Need a CPU and want the best bang for your buck? Today, we are taking a look at the 3700+ San Diego core AMD64. It rolls in at a 2.2GHz stock speed and is also equipped with 1MB L2 Cache. The chip costs around $275US, but does does it give enough extra performance to warrent the extra money over a Venice core?
Here at the Techgage labs, on the border of sanity, we have a brand new Athlon 3700+ San Diego in for review. If you have found your way to our little corner of the ‘net, I am certain that AMD needs no introduction. But, for all of you techies out there that have been living under a rock or in Siberia, AMD is the premiere gaming CPU of choice for anyone “in the know”.
This is a debatable statement at best so through out the review, we will see what this chip has to offer. I have owned a 3500+ Winchester core before this. so I am excited to see what the difference an extra 512 of L2 will help out. It’s been a while since we have taken a look at a CPU so let’s get into the meat of this review.
Founded in 1969 and based in Sunnyvale, California, AMD provides microprocessors, Flash memory devices, and silicon-based solutions for our customers in the communications and computer industries worldwide.
However, our focus goes beyond integrated circuits and transistors. AMD is committed to helping our customers — and their customers — take advantage of the phenomenal capacity of silicon to add value and help differentiate their offerings. To that end, AMD products are developed with customer needs always in mind and not for the sake of innovation alone. Stated more plainly, it means that AMD exists to provide real solutions for real customer problems that exist in the real world today.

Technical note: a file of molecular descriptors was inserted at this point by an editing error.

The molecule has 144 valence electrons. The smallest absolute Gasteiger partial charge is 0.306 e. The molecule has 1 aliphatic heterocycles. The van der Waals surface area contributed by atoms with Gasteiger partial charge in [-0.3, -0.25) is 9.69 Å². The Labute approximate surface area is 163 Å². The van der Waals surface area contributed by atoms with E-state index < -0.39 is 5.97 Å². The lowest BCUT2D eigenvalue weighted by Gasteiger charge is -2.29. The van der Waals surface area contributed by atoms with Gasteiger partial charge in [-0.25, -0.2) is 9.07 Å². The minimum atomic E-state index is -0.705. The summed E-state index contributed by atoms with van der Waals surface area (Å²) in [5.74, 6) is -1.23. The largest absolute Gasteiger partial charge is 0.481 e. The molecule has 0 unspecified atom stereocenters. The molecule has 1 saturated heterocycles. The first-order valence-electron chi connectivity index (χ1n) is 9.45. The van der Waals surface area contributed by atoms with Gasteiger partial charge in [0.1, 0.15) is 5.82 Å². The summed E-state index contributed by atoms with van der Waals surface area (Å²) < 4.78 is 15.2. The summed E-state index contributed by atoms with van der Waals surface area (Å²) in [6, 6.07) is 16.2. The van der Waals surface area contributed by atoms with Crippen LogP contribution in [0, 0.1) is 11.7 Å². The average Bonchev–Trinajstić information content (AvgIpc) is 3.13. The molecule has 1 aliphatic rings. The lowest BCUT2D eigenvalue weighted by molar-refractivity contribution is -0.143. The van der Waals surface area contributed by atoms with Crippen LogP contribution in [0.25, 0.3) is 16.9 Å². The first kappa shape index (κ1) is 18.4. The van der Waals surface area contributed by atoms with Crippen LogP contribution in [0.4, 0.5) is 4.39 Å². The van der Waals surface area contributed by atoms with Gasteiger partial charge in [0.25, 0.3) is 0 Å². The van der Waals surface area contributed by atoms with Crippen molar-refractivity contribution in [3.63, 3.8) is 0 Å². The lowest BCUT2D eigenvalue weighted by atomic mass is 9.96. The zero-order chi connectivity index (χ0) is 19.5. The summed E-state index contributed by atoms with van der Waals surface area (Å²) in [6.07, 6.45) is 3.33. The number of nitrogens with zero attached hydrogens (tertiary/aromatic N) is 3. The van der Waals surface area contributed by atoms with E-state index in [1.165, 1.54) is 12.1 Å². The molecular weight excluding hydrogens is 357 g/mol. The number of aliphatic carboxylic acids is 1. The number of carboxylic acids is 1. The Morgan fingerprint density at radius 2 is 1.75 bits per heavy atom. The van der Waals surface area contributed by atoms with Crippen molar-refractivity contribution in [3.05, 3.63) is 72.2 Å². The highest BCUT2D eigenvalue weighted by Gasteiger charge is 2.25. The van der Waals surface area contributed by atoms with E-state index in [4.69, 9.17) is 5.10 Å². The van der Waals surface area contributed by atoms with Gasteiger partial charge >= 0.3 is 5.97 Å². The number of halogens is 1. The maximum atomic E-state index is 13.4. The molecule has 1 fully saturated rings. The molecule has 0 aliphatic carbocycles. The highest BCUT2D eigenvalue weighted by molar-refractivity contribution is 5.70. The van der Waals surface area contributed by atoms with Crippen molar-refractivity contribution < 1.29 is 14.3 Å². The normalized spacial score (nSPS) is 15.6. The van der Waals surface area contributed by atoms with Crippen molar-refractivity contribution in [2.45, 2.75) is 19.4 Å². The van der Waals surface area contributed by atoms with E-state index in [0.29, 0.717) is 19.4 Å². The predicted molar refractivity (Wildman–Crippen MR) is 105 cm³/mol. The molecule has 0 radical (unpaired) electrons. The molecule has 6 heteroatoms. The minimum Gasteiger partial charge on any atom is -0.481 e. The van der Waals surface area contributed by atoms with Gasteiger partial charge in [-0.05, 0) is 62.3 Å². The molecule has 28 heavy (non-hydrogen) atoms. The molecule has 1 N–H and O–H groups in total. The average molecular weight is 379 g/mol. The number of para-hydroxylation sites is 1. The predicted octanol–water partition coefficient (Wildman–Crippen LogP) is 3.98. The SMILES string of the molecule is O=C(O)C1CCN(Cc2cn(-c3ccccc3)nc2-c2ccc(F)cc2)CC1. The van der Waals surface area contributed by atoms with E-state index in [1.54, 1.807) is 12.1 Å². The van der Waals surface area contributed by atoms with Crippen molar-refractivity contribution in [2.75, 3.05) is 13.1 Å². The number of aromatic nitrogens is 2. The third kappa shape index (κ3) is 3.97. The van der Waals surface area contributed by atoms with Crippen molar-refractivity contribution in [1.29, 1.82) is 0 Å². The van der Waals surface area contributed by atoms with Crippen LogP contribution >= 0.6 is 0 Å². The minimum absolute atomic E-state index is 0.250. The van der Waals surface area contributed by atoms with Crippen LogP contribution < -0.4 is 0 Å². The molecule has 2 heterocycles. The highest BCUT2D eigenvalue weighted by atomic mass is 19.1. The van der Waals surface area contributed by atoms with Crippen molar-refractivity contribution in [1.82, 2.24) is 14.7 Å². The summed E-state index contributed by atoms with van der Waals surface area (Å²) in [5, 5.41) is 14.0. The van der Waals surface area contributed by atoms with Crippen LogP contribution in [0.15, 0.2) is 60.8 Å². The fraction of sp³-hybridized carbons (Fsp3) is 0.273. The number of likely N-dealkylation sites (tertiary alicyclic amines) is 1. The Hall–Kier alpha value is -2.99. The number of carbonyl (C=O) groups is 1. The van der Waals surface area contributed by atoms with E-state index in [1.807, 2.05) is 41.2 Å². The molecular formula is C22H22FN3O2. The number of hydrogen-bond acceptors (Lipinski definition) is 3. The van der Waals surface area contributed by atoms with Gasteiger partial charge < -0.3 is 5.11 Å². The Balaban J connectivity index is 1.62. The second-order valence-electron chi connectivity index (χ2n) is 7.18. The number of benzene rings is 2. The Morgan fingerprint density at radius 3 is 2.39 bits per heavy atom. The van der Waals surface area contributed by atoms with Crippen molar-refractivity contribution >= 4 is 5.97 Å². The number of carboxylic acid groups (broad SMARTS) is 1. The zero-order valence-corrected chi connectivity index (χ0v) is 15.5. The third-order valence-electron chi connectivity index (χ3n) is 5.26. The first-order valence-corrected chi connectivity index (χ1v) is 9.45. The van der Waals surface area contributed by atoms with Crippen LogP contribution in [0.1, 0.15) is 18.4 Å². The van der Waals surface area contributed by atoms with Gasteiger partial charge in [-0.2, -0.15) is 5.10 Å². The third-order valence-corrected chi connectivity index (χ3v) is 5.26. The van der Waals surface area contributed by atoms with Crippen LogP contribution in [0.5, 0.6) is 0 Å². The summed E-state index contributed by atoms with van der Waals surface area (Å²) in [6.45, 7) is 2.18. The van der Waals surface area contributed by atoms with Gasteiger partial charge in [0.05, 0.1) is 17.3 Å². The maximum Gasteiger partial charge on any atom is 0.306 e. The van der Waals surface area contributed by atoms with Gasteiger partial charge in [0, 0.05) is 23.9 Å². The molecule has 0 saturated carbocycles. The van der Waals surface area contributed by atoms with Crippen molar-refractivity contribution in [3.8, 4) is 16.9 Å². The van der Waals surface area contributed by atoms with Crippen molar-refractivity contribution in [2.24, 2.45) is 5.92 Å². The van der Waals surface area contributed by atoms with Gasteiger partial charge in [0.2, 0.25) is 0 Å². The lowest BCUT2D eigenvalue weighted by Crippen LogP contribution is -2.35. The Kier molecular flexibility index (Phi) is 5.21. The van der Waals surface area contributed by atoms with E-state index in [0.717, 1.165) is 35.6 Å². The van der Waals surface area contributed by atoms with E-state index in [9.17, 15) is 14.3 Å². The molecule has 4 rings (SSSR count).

Earlier this year, AMD released their Venice and San Diego core processors. The primary differences between the two, is that the Venice uses 512Kb L2 Cache, and the San Diego uses 1024Kb L2 Cache. Venice is for the casual mainstream computer user, while San Diego could be the hardcore gamers core of choice.
Both Cores, use a 90nanometer process, as all the current AMD chips being produced will. AMD recently got rid of the 130nm cores, and because of this, the potential of the chip is better.. lower temperatures and higher overclocks. Even the Winchester core at 90nm, couldn’t handle higher frequencies, which held some overclockers back, and this is where Venice could make it’s mark.
So what does the Venice bring to the table, to make it better than the Winnie? AMD added the SSE3 Instruction set to both the Venice and San Diego, which should help out in some areas, primarily media and development, but not gaming. It should be mentioned that this is not a simple copy/paste, so to speak, of the SSE3 instructions from the Prescott Intel chips. Prescott has a few more instructions in the set, that are used towards their Hyper-Threading technology. So if you were considering an Intel due to the Hyper-Threading factor, then the addition of SSE3 to the Venice/Sandy shouldn’t sway you.
Another feature added, is a better memory controller. Previously, with 4 Double Sides sticks, you were forced with 2T at 166MHz. That’s been fixed so now you can get 200MHz at both 1T for Single Sided and 2T timings for double sided.
Pics! Pics! Give me pics!
This 3700+ is by no means an immediate relative to its namesake cousin of the s754 flavor. This is a beefy CPU to say the least with the same identical core as the FX line of chips, I have lofty goals for the results of this chip. Over the course of this review, I will include results from a variety of benchmarks as well as frame rates in a few of the most popular and demanding games out at the time of release.